Circuit training is especially popular these days, and with good reason. Circuit training classes tend to leverage things like group encouragement, and peer pressure, to keep your working hard. Classes usually involve brief, intense bouts of activity, combining both aerobic and resistance forms of exercise, with only brief intervals of rest.
The benefits are abundant, but the ability to fit in a great deal of exercise in a relatively short time stands out. Circuit training tends to emphasize the concept of high intensity training (HIT). Research continues to mount that this form of intense exercise training may be especially useful for effectively lowering various heart disease risk factors and enhancing “muscular performance”.
HIT has garnered some attention in recent years, because it promises to deliver “maximum results with minimum investment” on the part of the person doing these intense workouts. At least, that’s the conclusion of a study published in ACSM’S Health and Fitness Journal. Published by the American College of Sports Medicine, the study explained the philosophy behind this new approach to fitness.
Even elite athletes operate under severe time constraints, and may struggle to schedule sufficient time each week to fit in traditional bouts of aerobic and resistance training. Typically, athletes must perform up to 150 minutes per week of moderate intensity exercise, or 75 minutes of vigorous intensity exercise to maintain aerobic fitness. Obviously this approach to physical fitness requires considerable time.
High Intensity Circuit Training (HICT) was developed in an attempt to maximize results and minimize time spent working out. Rather than relegating each form of exercise to a different day of the week, HICT incorporates both aerobic and resistance training into the same rapid, intensely demanding workout. These workouts typically raise the heart rate significantly, and rest times between intervals of effort are reduced, further maximizing gains.
A Movement in the Making
According to the above-mentioned report, modern circuit training was developed at the University of Leeds, in England, in the early 1950s. Despite its inception more than 60 years ago, this form of training is only now gaining wide popularity and acceptance. There’s mounting evidence to suggest that HICT works. Not only does it deliver more dramatic physical fitness gains in less time, it also improves various markers of cardiovascular and lung function fitness. One recent study concluded that performing high-intensity interval training three time per week, for three months, yields improvements in “tradition cardiovascular disease risk factors, oxidative stress, inflammation, and insulin sensitivity.”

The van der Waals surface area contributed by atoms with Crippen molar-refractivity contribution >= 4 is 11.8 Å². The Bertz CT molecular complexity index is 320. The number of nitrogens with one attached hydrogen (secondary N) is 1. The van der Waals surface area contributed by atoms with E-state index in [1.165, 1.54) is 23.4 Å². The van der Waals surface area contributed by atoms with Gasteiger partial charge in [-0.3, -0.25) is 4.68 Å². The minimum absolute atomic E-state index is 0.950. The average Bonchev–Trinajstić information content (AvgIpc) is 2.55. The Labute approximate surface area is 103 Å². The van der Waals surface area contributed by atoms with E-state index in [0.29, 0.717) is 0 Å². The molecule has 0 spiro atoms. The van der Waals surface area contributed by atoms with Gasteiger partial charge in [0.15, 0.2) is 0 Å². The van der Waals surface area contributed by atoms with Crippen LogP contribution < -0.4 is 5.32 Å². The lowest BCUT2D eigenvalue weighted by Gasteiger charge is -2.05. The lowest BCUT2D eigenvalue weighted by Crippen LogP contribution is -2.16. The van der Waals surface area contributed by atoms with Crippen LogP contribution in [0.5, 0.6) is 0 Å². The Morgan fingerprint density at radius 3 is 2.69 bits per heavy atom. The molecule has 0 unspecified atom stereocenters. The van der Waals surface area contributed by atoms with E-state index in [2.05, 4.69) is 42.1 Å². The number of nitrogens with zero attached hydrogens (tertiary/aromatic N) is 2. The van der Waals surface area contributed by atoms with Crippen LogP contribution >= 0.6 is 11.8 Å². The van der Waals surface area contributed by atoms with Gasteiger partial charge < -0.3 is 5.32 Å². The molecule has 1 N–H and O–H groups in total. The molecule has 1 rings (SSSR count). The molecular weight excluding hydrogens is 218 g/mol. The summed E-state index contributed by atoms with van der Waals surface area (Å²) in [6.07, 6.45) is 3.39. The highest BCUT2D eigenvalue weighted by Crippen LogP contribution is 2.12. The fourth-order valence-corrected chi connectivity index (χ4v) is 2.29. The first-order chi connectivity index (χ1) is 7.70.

Another recent study, using both male and female subjects who engaged in HICT using only their own body weight for resistance, documented significant improvements in muscle endurance among both genders, and improvements in aerobic fitness among females. Perhaps most tellingly, a 2014 study recruited a small number of sedentary, obese men and assigned them to perform HICT for four weeks. Despite engaging in exercise for just six hours over the course of those four weeks, the men experienced “significant improvement in biochemical, physical, and body composition characteristics…” Although significant weight loss did not occur in so short a period, participants did experience a drop in the percentage of body fat, and improvements in insulin levels.
“The improvement observed in key health markers induced by our six-hour high-intensity exercise paradigm compares well with studies results using 4 to 8 times longer traditional aerobic, resistance, and circuit training programs (i.e., lasting 12–48 hours),” investigators wrote.
There’s a reason interval training classes are gaining in popularity. In some ways they reflect our busy modern times: we’re all interested in maximizing our results in the least amount of time. And HICT evidently delivers. By combining both aerobic and resistance training, it helps build aerobic function, while improving muscle strength and function. These workouts are intense, but when you’re serious about fitness, and time is at a premium, they just might be your best option.